Remembering when New Orleans’ Blue Room was red hot 2018-07-25T13:20:54-05:00

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Remembering when New Orleans’ Blue Room was red hot


The luxe Blue Room, tucked in just off the Roosevelt New Orleans’ block-long lobby, opened on New Year’s Eve 1936, offering well-heeled revelers a classy spot to ring in the new year. Admission wasn’t cheap — $10 per person (the equivalent of $177.31 today) — but, after all, this 300-seat club was, according to its advertising, “New Orleans’ smartest supper-dance room.” No headline artist appeared that night, but Phil Harris’ Hollywood Orchestra, featuring singer Leah Ray, performed on Jan. 3, and show-business luminaries appeared for the next five decades, including Louis Armstrong, Frank Sinatra, Ella Fitzgerald, Lena Horne, Ethel Merman, Carol Channing, Ray Charles, Marlene Dietrich, Lily Tomlin, Bette Midler and Joel Grey.


The Blue Room closed as a nightly venue on July 2, 1989, the victim of changing times and changing tastes in entertainment. Younger music fans were heading to music clubs with no dress codes, and high-caliber entertainers could get much more in concerts than the hotel could pay. The room, which was spiffed up as part of the hotel’s $135 million post-Katrina renovation, is available for events such as parties and receptions.


  • In 1939, the room went Hawaiian, with island décor, Polynesian entertainment and even a mock thunderstorm. That concept lasted a year.
  • Until the late 1950s, the Blue Room offered a vaudeville-style bill instead of a star performer. An evening’s entertainment then might have included trained dogs, several types of dancers and singers, tightrope walkers and bodybuilders.
  • In one of her many Blue Room engagements over the years, Carol Channing — who shot to stardom singing “Diamonds Are a Girl’s Best Friend” — threw ersatz bling to delighted audience members, who acted as if they were children at a Mardi Gras parade. In 1977, Lena Horne marked her 60th birthday in the Blue Room in a slinky gown the color of a fire engine. That was a year after Lily Tomlin clomped around the stage in a plaid flannel shirt and lumberjack boots.
  • When Tina Turner was steaming along on the comeback trail in 1980 after splitting from Ike Turner, she packed the room. At one point in her set, while Turner and her backup singers were powering through “Proud Mary,” she grabbed the microphone to proclaim, “There’s a whole lotta woman in this dress!”
  • The legendary Marlene Dietrich played the Blue Room in 1975. As far as entranced audiences could tell, she looked and sounded terrific, but she was so frail that she had to be taken to the kitchen — the room from which she went onstage — in a wheelchair, and she went behind a screen several times in her act to take hits from an oxygen tank.
  • Some performers brought elaborate sound equipment into the Blue Room, but when Ethel Merman strode onstage for a two-week stand in 1964, she took one look at the microphone, moved it to one side and demonstrated for the next hour that her clarion tones needed no amplification.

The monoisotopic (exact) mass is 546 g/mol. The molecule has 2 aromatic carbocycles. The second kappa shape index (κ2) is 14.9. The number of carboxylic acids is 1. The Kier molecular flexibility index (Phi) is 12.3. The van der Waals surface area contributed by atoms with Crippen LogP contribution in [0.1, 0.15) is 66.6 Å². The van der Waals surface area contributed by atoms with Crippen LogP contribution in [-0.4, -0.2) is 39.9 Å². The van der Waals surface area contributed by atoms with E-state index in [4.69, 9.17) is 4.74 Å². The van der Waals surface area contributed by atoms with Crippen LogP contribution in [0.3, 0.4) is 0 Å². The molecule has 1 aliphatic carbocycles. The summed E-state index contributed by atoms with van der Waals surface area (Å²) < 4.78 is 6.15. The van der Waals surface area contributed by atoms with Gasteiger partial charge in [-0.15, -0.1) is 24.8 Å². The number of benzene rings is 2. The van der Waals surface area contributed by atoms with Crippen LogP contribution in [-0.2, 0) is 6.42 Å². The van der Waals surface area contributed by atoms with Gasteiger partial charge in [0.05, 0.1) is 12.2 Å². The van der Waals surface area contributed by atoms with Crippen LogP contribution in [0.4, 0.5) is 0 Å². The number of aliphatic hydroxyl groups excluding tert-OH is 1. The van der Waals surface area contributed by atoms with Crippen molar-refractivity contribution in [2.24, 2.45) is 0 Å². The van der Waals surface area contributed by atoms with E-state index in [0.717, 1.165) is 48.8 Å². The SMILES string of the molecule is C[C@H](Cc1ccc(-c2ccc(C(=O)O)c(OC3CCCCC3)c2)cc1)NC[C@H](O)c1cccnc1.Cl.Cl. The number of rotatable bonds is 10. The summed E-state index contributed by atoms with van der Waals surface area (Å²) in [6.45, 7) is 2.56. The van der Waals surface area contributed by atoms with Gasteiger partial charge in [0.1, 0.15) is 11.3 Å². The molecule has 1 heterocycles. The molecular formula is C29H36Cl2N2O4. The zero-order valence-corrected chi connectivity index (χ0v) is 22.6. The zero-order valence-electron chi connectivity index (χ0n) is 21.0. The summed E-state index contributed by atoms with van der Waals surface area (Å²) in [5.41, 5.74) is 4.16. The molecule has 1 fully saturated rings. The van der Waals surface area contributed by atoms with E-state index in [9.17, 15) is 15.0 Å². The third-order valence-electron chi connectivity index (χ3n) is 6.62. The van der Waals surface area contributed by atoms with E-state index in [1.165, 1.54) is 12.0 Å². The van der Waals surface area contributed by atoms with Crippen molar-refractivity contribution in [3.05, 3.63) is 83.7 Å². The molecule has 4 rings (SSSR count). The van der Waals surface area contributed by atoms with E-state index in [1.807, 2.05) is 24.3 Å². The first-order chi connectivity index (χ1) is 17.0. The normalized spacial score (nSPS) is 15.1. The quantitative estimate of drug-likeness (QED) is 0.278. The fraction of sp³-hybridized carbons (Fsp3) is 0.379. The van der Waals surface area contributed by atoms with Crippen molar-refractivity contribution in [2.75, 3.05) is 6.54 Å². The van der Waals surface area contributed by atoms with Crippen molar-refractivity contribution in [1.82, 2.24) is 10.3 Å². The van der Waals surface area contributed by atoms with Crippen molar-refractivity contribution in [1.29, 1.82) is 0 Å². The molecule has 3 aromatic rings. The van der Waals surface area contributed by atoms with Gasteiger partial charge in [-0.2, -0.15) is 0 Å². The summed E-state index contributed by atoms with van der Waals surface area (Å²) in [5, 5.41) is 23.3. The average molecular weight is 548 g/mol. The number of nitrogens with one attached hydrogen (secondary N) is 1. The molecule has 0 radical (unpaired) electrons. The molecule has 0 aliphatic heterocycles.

• There was no formal announcement of the club’s closing; it simply didn’t reopen in September 1989 after a two-month “vacation.” The last group to play the room was a local dance band called Pilot, which had its last performance on July 2.
  • The Roosevelt was originally named the Grunewald Hotel, the name it carried from its 1893 opening until its sale in 1923, when it was rebranded the Roosevelt Hotel in honor of Teddy Roosevelt. After being sold again in the mid-1960s, it became the Fairmont-Roosevelt, and then just the Fairmont. It was closed indefinitely after Hurricane Katrina, then sold once more, given a stem-to-stern overhaul and reopened in 2009 as the Roosevelt New Orleans, a Waldorf Astoria Hotel.
  • During the Grunewald era, the Blue Room was one flight up from The Cave, a subterranean pleasure palace inspired by Mammoth Cave in Kentucky that was an entertainment destination from 1907 to 1930. Pipes, conduits and beams were disguised as stalactites and stalagmites through the application of 700,000 pounds of cement and plaster. There were waterfalls, too. The room was the site of lavish revues; it was later used as a laundry and pastry kitchen.


In its heyday, the Blue Rom was a venue that commanded respect. Men showed up in suits, and, when hats were still fashionable, women wore their best millinery and often sported corsages. Children in their Sunday best were often in the audience because the Blue Room was a site for special family celebrations where people knew they would eat well and be royally entertained. Irma Thomas was well aware of the presiding vibe when she played the room in 1985: “When you step into the Blue Room, you feel like you have to act so dignified! It’s hard to get loose in the Blue Room, but we’re going to turn all that around because we must remember that the Blue Room belongs to the people of New Orleans.”